top of page
  • Kevin

How "Leemah" became "Lymah"

Updated: Feb 14, 2020

Veterans Park in Collegedale, Tennessee (Kevin Kibble)

Spending some quality time with my Canadian in-laws in Ohio has become an annual summer event to which my wife and I look forward. Our strategy is to meet somewhere in the great state of Ohio due to the fact that it is the half-way point between our beloved Tennessee and their part of Ontario, Canada. The drive is reduced to nearly an even split, depending on where we meet. We also get to discover more about the Buckeye state. This year we agreed to meet in Lima, Ohio. In no time at all, the debate began as to how to correctly pronounce the name of the city. We stumbled upon peace when an elder from the local church where we attended church in Lima became our impromptu history teacher. According to this regional sage, an outbreak of malaria devastated the area over a hundred years ago. News quickly spread about the epidemic all around the world. When a group of Peruvians heard about it they jumped into action. They collected strychnine from the surrounding area, packaged it and shipped it to Ohio with instructions. The devastated Ohioans took the remedy to heart and mouth. In time, the spread of illness slowed and inevitably became history. In time the big moment came for incorporation of this particular little township in Allen County. In gratitude, they named their city, Lima from where their salvation came in Peru. As things go, the next generation of Allen County residents began to mispronounce the original Peruvian moniker. After a couple of generations of progeny came and passed, there is no longer a trace of the original name. Ask most Ohioans today and you will hear the "americanized" version of the name.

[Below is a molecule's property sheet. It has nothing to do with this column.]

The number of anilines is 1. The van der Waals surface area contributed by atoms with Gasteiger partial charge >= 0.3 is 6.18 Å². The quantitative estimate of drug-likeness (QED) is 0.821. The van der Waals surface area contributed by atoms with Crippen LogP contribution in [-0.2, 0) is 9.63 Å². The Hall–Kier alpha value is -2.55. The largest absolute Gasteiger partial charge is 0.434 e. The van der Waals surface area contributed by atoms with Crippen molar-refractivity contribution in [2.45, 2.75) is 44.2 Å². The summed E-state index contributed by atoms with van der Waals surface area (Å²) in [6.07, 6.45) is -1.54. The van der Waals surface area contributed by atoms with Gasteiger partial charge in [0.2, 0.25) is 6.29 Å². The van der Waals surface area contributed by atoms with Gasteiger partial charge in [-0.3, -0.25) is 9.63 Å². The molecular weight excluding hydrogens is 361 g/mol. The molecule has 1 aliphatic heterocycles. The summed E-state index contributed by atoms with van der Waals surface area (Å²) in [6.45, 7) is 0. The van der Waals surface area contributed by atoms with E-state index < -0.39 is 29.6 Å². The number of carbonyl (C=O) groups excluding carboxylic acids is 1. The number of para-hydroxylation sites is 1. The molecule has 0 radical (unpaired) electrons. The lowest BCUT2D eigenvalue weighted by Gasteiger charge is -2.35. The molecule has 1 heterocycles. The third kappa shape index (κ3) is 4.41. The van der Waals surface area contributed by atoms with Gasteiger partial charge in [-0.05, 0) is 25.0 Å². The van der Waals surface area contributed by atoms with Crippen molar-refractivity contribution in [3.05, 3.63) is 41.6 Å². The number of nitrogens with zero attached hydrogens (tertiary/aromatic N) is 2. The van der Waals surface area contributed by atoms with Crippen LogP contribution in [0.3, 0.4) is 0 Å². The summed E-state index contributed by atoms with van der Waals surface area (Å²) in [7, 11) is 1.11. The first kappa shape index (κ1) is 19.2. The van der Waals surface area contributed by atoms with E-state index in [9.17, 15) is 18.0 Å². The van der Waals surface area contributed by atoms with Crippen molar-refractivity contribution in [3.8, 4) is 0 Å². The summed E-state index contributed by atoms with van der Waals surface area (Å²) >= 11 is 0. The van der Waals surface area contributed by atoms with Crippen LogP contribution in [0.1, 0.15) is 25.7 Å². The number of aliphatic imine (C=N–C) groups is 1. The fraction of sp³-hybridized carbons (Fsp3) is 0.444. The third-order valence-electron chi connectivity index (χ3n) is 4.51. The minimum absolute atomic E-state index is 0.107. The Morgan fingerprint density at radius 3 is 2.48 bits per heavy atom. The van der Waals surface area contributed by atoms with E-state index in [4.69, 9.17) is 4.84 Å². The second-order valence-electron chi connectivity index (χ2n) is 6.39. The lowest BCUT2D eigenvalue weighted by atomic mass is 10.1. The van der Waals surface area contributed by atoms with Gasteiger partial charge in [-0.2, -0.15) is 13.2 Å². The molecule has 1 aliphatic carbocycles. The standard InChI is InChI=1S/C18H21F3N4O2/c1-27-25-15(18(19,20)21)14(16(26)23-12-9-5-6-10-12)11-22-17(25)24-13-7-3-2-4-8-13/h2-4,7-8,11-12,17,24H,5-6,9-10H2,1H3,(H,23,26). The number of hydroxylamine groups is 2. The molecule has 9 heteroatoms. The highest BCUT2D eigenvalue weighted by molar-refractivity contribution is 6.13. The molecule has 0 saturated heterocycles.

The missing ingredient in the new batch of locals is a direct relationship to the folks who experienced the devastating disease in the first place. Gratitude dissipates over time. This is why there are memorials embedded in the calendar. Memorial Day, Veterans' Day, Independence Day and those others honoring Presidents, Martin Luther King Jr. and other laborers make sure that we give a nod, take a knee or lay wreaths to refresh our memories. Gratitude for sacrifice, loss and heroism deserves the proper context that a bit of history generates. It usually involves revisiting suffering, pain or even death. If we fail to look behind the name of the holiday on the calendar that special day will inevitably become less pronounced.

24 views0 comments

Recent Posts

See All
bottom of page